Akbari, Ghodrati, Hosseinzadeh (2017), On the structure of graphs having a unique k-factor, Aust. J. Combin. (pdf) show:

... we prove that there is no r-regular graph (r≥2) with a unique perfect matching.

It seems natural to explore the stronger case:

Question: Does there exist an r-regular graph (r≥2) with a unique maximum matching?

I.e., the same problem with "perfect" replaced by "maximum", thereby including graphs without perfect matchings.

The answer is clearly "no" for r=2 (such graphs are unions of cycles; we can rotate any cycle to give a distinct maximum matching). For r=3, the answer is "no" for bridgeless cubic graphs, which have a perfect matching (by Petersen's Theorem) and therefore the above result applies. I'm not sure beyond this.


1 Answer 1


Take a maximum matching $M$ and a vertex $v$ not in $M$. If $v$ has a neighbour $w$ not in $M$, then $M+vw$ is a larger matching. So $v$ has a neighbour $x$ which is in an edge $xy$ of $M$. Now $M-xy+vx$ is another maximum matching.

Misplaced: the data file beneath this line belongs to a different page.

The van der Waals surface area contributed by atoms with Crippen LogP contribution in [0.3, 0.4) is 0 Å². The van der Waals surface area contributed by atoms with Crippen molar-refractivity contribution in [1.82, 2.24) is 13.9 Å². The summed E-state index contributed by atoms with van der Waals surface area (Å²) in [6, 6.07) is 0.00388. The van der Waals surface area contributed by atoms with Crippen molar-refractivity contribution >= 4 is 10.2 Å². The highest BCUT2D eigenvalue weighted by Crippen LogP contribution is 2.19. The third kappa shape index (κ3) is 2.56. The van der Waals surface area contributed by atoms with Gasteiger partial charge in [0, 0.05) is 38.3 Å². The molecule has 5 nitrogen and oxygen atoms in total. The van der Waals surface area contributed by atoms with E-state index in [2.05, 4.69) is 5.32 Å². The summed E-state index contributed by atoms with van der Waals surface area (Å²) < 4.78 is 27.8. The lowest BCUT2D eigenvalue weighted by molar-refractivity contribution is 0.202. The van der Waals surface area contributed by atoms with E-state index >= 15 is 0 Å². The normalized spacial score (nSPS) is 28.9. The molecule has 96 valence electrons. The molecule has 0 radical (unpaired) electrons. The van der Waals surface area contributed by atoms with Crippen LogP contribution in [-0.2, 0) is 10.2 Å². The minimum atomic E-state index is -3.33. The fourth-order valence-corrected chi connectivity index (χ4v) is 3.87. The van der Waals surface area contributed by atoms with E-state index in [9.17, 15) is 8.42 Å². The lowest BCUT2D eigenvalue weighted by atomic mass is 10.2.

• $\begingroup$ Ah thanks. I guess I should have worked that one out myself. (: $\endgroup$ Dec 31, 2019 at 4:29

Your Answer

By clicking “Post Your Answer”, you agree to our terms of service and acknowledge that you have read and understand our privacy policy and code of conduct.

Not the answer you're looking for? Browse other questions tagged or ask your own question.